Like reading, meditation can be a great way to de-stress at the end of the day.  Perhaps better yet is a guided meditation, focusing on relaxation and releasing worries.

What’s your set point?

Everyone has heard how often people lose weight only to put it straight back on.  This can lead to the bane of yo-yo dieting, which is proven to be worse for your health than just maintaining a degree of overweight!  It’s also immensely frustrating and depressing.  So, what can you do about it?

Lifestyle Changes

One reason for you putting weight straight back on may be that you’ve been following a “strict diet” and then go back to “business as usual”.  A far better option is to make lifestyle changes that you can maintain long term.

A big part of that can be about changing your mindset and your habits.  Life coaching can be really helpful in this regard.  In life coaching, you explore what your current patterns are and what small changes you can make that feel manageable, that you can commit to over time.  Life coaching is also excellent at helping establish new, healthier habits.

For example, you might substitute herbal teas for soft drinks, or for snacks.   Or you might take up some kind of craft to keep your hands occupied at times when you’d be most likely to overeat – mid-afternoon, maybe, or after dinner.

In terms of mindset, it’s also improtant to improve your overall sense of well-being, for instance through a gratitude practice.  That way, you will be less inclined to comfort eat.

Set Point

Another reason for you to put weight back on is what science terms your body’s “set point”.  When you lose weight, your body sees it as a potential threat to your survival.  After all, throughout history there has been a much greater chance of you starving to death than of you exploding like Mr. Creosote!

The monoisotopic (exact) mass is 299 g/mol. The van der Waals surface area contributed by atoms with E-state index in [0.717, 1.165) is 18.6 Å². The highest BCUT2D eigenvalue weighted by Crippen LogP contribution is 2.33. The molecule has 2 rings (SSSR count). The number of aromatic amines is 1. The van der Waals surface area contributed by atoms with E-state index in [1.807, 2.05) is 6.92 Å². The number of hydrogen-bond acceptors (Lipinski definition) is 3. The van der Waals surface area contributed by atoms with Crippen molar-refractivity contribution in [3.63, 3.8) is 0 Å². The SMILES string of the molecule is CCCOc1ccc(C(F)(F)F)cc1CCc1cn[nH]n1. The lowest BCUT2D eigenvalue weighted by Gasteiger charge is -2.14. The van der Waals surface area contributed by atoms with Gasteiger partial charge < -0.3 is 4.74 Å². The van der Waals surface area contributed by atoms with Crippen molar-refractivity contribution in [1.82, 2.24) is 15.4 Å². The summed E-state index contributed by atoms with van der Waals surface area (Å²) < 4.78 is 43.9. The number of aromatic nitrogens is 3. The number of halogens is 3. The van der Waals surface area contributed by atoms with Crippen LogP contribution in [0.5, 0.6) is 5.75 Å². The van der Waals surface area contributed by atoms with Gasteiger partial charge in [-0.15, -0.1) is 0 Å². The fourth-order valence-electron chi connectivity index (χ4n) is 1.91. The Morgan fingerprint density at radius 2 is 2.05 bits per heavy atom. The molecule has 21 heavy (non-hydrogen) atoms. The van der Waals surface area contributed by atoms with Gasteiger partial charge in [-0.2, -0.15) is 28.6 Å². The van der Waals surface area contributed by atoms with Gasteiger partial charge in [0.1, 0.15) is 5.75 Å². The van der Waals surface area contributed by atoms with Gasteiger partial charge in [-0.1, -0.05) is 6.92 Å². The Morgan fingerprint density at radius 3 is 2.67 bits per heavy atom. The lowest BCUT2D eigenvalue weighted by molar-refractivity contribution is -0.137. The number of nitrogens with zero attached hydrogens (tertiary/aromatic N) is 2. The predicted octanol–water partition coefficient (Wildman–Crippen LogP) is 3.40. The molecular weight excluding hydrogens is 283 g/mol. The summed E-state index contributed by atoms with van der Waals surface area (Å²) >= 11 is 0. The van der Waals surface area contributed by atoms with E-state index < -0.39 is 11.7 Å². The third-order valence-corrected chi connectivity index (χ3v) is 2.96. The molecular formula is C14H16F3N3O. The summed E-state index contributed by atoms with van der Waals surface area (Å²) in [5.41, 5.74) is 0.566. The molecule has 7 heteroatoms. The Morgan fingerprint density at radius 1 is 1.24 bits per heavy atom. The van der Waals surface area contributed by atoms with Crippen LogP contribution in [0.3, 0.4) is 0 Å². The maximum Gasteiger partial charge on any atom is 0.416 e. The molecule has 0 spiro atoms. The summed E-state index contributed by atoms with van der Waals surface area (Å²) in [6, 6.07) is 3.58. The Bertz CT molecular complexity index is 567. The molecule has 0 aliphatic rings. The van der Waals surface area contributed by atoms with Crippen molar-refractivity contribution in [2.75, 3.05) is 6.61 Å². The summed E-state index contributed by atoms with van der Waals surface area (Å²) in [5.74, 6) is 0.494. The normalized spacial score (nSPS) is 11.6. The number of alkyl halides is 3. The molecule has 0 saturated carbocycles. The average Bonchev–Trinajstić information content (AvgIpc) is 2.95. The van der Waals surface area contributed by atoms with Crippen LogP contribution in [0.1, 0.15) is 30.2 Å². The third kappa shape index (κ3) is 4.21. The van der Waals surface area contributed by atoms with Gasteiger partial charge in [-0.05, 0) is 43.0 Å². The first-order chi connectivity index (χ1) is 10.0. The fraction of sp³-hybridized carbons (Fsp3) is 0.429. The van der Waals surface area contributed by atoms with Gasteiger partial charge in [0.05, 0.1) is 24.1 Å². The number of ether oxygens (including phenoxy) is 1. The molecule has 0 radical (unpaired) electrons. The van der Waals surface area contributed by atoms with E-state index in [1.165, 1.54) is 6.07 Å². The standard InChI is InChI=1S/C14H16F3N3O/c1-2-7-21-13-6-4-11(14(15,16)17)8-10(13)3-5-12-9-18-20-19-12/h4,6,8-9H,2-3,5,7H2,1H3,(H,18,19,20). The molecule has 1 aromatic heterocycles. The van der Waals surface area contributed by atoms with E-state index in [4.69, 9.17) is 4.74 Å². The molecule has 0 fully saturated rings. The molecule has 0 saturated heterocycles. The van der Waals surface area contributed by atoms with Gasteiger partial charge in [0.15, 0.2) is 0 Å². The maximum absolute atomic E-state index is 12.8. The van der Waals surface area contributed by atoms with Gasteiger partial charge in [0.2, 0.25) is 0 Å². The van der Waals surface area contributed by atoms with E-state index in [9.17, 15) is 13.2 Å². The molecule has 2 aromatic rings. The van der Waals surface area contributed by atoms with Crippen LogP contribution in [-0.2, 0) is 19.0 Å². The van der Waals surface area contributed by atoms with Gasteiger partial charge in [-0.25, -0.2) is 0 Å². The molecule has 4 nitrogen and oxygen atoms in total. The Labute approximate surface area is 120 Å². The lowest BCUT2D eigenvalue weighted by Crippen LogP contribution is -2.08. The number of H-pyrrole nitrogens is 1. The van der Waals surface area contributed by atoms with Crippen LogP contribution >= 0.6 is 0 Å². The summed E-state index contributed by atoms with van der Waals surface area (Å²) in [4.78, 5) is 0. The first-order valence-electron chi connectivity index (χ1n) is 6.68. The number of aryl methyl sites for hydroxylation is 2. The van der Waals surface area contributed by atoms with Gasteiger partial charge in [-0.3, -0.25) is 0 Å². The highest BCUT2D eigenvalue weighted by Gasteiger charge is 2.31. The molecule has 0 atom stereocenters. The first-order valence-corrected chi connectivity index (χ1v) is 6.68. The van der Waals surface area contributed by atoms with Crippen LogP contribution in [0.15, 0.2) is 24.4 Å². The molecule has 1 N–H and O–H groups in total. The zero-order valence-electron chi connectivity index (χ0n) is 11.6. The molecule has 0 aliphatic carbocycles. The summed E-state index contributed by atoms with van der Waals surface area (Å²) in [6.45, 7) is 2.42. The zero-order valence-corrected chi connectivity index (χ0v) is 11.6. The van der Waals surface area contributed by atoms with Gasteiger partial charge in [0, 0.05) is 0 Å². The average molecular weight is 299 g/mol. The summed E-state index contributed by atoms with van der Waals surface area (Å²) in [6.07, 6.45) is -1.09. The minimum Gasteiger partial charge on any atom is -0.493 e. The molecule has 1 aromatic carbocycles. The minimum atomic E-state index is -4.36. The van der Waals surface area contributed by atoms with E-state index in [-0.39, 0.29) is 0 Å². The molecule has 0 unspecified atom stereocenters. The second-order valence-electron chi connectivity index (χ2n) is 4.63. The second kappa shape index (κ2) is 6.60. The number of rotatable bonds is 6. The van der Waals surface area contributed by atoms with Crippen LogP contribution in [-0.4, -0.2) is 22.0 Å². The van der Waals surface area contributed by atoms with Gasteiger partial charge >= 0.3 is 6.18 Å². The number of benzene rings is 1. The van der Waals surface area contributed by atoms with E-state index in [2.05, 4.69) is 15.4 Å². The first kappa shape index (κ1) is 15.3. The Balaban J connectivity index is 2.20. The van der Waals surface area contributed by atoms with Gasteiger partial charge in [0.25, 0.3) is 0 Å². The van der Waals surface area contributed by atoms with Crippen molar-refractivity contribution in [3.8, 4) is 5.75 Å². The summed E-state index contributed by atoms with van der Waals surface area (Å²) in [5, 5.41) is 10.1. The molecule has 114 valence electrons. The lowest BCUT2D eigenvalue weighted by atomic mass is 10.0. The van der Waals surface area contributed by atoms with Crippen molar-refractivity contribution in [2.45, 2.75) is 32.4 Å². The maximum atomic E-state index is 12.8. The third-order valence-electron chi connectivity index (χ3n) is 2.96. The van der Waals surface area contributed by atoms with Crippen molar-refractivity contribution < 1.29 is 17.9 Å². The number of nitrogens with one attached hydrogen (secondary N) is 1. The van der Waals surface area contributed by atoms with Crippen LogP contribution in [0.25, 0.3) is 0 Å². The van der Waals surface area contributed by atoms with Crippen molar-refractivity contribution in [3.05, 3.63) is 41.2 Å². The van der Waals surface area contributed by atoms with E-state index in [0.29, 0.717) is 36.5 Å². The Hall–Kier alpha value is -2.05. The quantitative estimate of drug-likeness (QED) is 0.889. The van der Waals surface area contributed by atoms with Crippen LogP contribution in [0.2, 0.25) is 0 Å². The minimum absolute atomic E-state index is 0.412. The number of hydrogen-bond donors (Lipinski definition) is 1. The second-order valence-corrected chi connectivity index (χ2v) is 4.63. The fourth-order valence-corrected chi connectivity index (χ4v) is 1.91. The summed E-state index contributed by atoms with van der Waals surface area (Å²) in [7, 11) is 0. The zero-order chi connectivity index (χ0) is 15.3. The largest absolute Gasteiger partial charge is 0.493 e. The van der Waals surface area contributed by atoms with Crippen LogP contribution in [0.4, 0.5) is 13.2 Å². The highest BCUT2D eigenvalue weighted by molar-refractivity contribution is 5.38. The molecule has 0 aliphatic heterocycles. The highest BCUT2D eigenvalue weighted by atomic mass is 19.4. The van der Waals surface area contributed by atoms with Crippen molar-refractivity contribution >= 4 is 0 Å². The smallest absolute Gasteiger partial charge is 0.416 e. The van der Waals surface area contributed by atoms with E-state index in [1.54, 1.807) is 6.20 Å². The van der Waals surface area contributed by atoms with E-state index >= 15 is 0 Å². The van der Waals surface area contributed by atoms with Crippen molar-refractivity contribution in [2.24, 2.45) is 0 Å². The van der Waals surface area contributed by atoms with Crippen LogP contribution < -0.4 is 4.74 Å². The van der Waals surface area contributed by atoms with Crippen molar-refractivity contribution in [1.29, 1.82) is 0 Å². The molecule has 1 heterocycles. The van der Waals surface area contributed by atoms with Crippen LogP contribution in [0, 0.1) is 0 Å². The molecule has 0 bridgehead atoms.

Nevertheless, science shows that the body’s set point can be changed.  One way is to maintain a new, lower weight for about a year.  This is not the greatest of news, as you’ll be fighting your appetite hormones the whole time.

Another way is through hypnosis.  As hypnosis connects with your subconscious mind, you can reprogramme yourself to have a different set point weight.  While it might take a couple of sessions, this is far faster than having to wait a year.

However, you do also have to follow this up with making lifestyle changes – your subconscious won’t be convinced, nor able to do all the work by itself, if you take this as licence to carry on with the lifestyle that got you into your current situation.

This is why combining hypnotherapy and life coaching is such an effective system – you reprogramme your brain at a deep level, and reinforce those changes with practical, everyday actions.  And all with the support of someone who can help you deal with any obstacles that come up along the way.

So, why not give me a call on 07561 231 281, and talk over your options for achieving your ideal, healthy weight?